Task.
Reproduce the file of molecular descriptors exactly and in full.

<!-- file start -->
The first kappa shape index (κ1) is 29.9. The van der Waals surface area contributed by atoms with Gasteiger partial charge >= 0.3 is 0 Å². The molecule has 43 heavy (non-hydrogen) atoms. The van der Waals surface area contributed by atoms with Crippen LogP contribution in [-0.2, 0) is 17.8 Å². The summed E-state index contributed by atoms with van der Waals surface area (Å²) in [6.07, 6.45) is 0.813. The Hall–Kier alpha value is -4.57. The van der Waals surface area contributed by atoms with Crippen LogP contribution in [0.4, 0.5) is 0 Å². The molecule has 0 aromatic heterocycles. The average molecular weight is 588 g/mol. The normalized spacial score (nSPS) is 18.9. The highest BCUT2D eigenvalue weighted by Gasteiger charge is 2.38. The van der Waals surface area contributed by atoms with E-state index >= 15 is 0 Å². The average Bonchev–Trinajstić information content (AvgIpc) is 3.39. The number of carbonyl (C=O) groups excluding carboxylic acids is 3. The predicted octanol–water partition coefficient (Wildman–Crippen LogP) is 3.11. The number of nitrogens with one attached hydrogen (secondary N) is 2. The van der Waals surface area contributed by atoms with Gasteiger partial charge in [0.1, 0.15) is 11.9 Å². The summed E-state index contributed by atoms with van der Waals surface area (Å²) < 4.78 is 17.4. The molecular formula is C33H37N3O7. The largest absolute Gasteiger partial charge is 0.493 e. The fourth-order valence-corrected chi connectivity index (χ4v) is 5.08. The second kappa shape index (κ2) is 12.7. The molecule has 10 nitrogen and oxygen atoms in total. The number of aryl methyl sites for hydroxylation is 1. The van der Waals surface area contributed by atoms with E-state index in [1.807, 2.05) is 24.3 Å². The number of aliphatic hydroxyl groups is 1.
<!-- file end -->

The first kappa shape index (κ1) is 29.9. The van der Waals surface area contributed by atoms with Gasteiger partial charge >= 0.3 is 0 Å². The molecule has 43 heavy (non-hydrogen) atoms. The van der Waals surface area contributed by atoms with Crippen LogP contribution in [-0.2, 0) is 17.8 Å². The summed E-state index contributed by atoms with van der Waals surface area (Å²) in [6.07, 6.45) is 0.813. The Hall–Kier alpha value is -4.57. The van der Waals surface area contributed by atoms with Crippen LogP contribution in [0.4, 0.5) is 0 Å². The molecule has 0 aromatic heterocycles. The average molecular weight is 588 g/mol. The normalized spacial score (nSPS) is 18.9. The highest BCUT2D eigenvalue weighted by Gasteiger charge is 2.38. The van der Waals surface area contributed by atoms with E-state index >= 15 is 0 Å². The average Bonchev–Trinajstić information content (AvgIpc) is 3.39. The number of carbonyl (C=O) groups excluding carboxylic acids is 3. The predicted octanol–water partition coefficient (Wildman–Crippen LogP) is 3.11. The number of nitrogens with one attached hydrogen (secondary N) is 2. The van der Waals surface area contributed by atoms with Gasteiger partial charge in [0.1, 0.15) is 11.9 Å². The summed E-state index contributed by atoms with van der Waals surface area (Å²) < 4.78 is 17.4. The molecular formula is C33H37N3O7. The largest absolute Gasteiger partial charge is 0.493 e. The fourth-order valence-corrected chi connectivity index (χ4v) is 5.08. The second kappa shape index (κ2) is 12.7. The molecule has 10 nitrogen and oxygen atoms in total. The number of aryl methyl sites for hydroxylation is 1. The van der Waals surface area contributed by atoms with E-state index in [1.807, 2.05) is 24.3 Å². The number of aliphatic hydroxyl groups is 1.